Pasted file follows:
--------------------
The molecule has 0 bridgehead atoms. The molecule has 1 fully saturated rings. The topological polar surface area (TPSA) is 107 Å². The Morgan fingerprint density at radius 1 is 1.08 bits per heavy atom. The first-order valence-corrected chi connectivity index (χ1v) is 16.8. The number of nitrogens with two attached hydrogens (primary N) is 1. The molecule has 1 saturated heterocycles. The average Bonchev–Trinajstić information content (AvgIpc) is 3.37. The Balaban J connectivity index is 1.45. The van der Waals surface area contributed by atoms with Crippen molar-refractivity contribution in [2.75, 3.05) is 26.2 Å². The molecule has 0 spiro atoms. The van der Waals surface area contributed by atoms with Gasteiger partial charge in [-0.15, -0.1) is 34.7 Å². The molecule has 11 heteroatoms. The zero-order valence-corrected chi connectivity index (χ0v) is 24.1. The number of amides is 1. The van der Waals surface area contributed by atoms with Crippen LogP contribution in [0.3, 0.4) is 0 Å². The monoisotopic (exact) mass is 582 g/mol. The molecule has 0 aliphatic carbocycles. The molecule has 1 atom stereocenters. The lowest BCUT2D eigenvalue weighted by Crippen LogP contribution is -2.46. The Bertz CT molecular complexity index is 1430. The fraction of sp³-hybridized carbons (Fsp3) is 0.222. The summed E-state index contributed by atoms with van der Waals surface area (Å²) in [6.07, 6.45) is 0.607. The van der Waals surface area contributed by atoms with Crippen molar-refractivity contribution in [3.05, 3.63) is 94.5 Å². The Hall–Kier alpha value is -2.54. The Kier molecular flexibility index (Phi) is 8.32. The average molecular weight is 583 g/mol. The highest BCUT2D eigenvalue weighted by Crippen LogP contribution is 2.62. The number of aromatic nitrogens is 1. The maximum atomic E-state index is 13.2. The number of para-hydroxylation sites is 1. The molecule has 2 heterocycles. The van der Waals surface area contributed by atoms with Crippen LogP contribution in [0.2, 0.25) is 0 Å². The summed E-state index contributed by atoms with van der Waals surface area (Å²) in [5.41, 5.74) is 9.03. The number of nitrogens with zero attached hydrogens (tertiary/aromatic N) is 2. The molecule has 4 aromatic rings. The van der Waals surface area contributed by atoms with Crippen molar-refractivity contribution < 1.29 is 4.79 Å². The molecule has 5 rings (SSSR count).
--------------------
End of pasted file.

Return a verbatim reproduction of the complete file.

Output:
The molecule has 0 bridgehead atoms. The molecule has 1 fully saturated rings. The topological polar surface area (TPSA) is 107 Å². The Morgan fingerprint density at radius 1 is 1.08 bits per heavy atom. The first-order valence-corrected chi connectivity index (χ1v) is 16.8. The number of nitrogens with two attached hydrogens (primary N) is 1. The molecule has 1 saturated heterocycles. The average Bonchev–Trinajstić information content (AvgIpc) is 3.37. The Balaban J connectivity index is 1.45. The van der Waals surface area contributed by atoms with Crippen molar-refractivity contribution in [2.75, 3.05) is 26.2 Å². The molecule has 0 spiro atoms. The van der Waals surface area contributed by atoms with Gasteiger partial charge in [-0.15, -0.1) is 34.7 Å². The molecule has 11 heteroatoms. The zero-order valence-corrected chi connectivity index (χ0v) is 24.1. The number of amides is 1. The van der Waals surface area contributed by atoms with Crippen LogP contribution in [0.3, 0.4) is 0 Å². The monoisotopic (exact) mass is 582 g/mol. The molecule has 0 aliphatic carbocycles. The molecule has 1 atom stereocenters. The lowest BCUT2D eigenvalue weighted by Crippen LogP contribution is -2.46. The Bertz CT molecular complexity index is 1430. The fraction of sp³-hybridized carbons (Fsp3) is 0.222. The summed E-state index contributed by atoms with van der Waals surface area (Å²) in [6.07, 6.45) is 0.607. The van der Waals surface area contributed by atoms with Crippen molar-refractivity contribution in [3.05, 3.63) is 94.5 Å². The Hall–Kier alpha value is -2.54. The Kier molecular flexibility index (Phi) is 8.32. The average molecular weight is 583 g/mol. The highest BCUT2D eigenvalue weighted by Crippen LogP contribution is 2.62. The number of aromatic nitrogens is 1. The maximum atomic E-state index is 13.2. The number of para-hydroxylation sites is 1. The molecule has 2 heterocycles. The van der Waals surface area contributed by atoms with Crippen LogP contribution in [0.2, 0.25) is 0 Å². The summed E-state index contributed by atoms with van der Waals surface area (Å²) in [5.41, 5.74) is 9.03. The number of nitrogens with zero attached hydrogens (tertiary/aromatic N) is 2. The molecule has 4 aromatic rings. The van der Waals surface area contributed by atoms with Crippen molar-refractivity contribution < 1.29 is 4.79 Å². The molecule has 5 rings (SSSR count).